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  • Writer's pictureCraig Risi

Software Quality is often not a technical issue


We can often focus a lot on the technical aspects of software design, testing and automation as recipes to improve software quality, but in my experience technical improvement alone is often not going to help a team produce better quality software. Yes, things might be all automated which allows you to work faster or may even have better test coverage, but if you don’t address this core principle of software development – you are going to likely still have many quality issues along the way.


And that core principle I one of communication and the ability to ask the right questions. The majority of times when I have needed to resolve big quality issues in a team, the issue is not traced to big technical mistakes along the way (though these may be a symptom) but simply people issues. These people issues tend to surface themselves in the following areas:


Lack of understanding of what/how to build – First up is the lack of communication made to understand the system and what needs to get done. Too often the idea of what is need sits with too few people and there is a lack of discussion made that could address a variety of concerns or issues that will often land up to software being misdesigned, the testing being incorrect or perhaps most often deadlines being incorrect and therefore the product rushed.


Mismanagement of expectations – Tying into the above, it’s not just that teams make a poor design or estimation decisions on what to build. But that they subsequently fail to communicate expectations or deal with change effectively hen these misalignments occur. What poor expectation management often leads to is a lack of clarity in design and further rush/ stress on a team, which will often lead to a compromise on quality, especially in growing your technical debt.


Time wastage – Often one of the most frustrating elements of poor communication is that it will often lead to delays in consensus that will lead to both more and longer meetings being required to resolve them. Something which will likely only dent productivity and frustrate people further. While meetings are often essential to gaining clarity in a clearer understanding of things, these need to be managed effectively. One solution is to only communicate with the people you need to rather than wasting everyone’s time when resolving these things.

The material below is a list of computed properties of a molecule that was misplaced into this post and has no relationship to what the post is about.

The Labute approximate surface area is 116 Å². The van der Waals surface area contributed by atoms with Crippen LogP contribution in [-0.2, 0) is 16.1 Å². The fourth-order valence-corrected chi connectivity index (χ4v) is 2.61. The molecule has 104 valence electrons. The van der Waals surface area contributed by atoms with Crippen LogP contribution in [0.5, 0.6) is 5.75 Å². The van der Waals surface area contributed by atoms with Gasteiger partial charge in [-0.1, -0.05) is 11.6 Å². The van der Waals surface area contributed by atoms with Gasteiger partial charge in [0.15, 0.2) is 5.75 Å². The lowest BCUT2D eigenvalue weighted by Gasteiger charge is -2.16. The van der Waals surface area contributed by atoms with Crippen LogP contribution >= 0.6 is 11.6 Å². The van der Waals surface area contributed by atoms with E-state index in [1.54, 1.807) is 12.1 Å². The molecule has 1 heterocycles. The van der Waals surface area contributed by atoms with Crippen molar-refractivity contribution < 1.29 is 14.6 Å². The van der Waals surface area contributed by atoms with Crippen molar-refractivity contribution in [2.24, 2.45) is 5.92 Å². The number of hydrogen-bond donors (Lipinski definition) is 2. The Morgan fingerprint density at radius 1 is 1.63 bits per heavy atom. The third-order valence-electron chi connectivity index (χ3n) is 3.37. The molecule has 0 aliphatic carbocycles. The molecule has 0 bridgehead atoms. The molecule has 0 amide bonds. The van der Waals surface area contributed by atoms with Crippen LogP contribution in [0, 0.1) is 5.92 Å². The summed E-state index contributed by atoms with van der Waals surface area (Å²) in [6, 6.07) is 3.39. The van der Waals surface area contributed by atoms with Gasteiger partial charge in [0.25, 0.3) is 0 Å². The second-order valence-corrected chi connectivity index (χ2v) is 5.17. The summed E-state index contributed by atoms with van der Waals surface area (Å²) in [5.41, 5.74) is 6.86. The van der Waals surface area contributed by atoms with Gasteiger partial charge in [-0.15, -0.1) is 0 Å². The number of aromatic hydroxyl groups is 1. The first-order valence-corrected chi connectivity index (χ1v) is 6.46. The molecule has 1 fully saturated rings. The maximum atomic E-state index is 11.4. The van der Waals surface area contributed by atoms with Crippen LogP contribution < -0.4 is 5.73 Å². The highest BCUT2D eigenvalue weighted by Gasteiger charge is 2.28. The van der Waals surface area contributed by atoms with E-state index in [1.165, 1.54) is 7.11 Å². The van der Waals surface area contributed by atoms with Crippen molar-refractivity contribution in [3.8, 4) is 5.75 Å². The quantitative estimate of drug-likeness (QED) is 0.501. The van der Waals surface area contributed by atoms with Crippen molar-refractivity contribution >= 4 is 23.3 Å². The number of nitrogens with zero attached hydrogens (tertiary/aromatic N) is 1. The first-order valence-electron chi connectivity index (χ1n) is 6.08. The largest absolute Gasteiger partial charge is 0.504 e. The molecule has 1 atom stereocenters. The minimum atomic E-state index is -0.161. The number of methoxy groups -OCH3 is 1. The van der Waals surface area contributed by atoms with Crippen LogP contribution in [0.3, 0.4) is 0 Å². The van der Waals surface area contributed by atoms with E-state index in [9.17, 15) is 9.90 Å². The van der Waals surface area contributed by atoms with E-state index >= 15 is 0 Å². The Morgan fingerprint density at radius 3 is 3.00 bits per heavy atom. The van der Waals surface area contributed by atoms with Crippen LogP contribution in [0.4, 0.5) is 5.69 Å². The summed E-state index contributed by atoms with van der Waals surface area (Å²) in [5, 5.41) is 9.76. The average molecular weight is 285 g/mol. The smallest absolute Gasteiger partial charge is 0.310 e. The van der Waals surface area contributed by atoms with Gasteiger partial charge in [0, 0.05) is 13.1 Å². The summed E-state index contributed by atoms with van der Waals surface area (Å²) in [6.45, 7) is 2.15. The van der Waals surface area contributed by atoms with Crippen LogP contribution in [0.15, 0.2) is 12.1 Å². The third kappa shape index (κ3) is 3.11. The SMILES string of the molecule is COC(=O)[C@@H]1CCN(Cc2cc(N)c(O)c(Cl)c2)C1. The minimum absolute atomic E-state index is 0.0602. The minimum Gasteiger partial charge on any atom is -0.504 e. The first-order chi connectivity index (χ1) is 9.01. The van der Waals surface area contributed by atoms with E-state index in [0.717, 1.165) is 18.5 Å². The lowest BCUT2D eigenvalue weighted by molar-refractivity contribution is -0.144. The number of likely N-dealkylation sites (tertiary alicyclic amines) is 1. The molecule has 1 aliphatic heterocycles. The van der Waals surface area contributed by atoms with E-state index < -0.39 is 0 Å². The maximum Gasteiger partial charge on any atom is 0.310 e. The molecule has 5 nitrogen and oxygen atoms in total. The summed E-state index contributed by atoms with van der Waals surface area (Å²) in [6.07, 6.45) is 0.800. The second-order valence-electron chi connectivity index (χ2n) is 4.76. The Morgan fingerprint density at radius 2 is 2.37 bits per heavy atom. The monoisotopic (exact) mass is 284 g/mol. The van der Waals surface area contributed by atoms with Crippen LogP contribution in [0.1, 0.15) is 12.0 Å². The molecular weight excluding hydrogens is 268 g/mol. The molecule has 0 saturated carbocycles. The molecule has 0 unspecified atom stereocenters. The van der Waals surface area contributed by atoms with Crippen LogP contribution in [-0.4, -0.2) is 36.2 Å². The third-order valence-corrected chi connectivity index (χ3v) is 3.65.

Not understanding your dependencies – Perhaps more relevant to larger companies with many teams, but often teams will work on functionality that affects others or be dependent on other teams work. Not communicating these changes effectively will lead to unexpected production or quality issues. Solid automation and monitoring should catch most of these, but if the maintenance is not kept up to date things will be missed, so it’s important that these things are communicated nonetheless.


Team cohesion – I guess it should go without saying that poor communication will lead to team members feeling frustrated with each other and their work. This lack of engagement will often result in people wanting to just get the job done, rather than taking pride in what they do and again lead to quality compromises along the way. Communicating effectively and being empathetic and caring towards the needs of your team members is essential and an important foundation for creating a successful team.


There are a lot of mistakes and inefficiencies that will often manifest themselves in technical or process issues, but the heart of the problem is a lack of general communication and people skills. There is no point investing effort in trying to rectify these other issues of we cannot first address the heart of the problem, which is often ourselves and the way we communicate with those around us.


You might be reading all this, realising that these issues exist in your team, but not always able to identify what needs to be done to resolve them. I’m not going to try and go through very communication technique here, as there is an abundance of them available online and the general basics of empathy, listening and tone all apply here. What is perhaps most important in a software development sphere though is the ability to ask questions to gain understanding, having the courage to speak up when you have concerns or questions, being vulnerable about potential mistakes and communicating changing expectations early. Focusing on these won’t solve everything, but will likely make a world of difference to your team's ability to produce great quality software.


There are many ways that we can communicate better, but ultimately the responsibility falls on us to look at how we communicate with others and then at our teams and be honest with ourselves – do we do a good enough job in communicating effectively. Yes, there could be a technical or process solution for some issues, but you would save so much more time if we just learnt to communicate more clearly. It’s important to note that I’m not saying that you shouldn’t solve these other problems, - just don’t address the symptom until you’ve fixed the cause.

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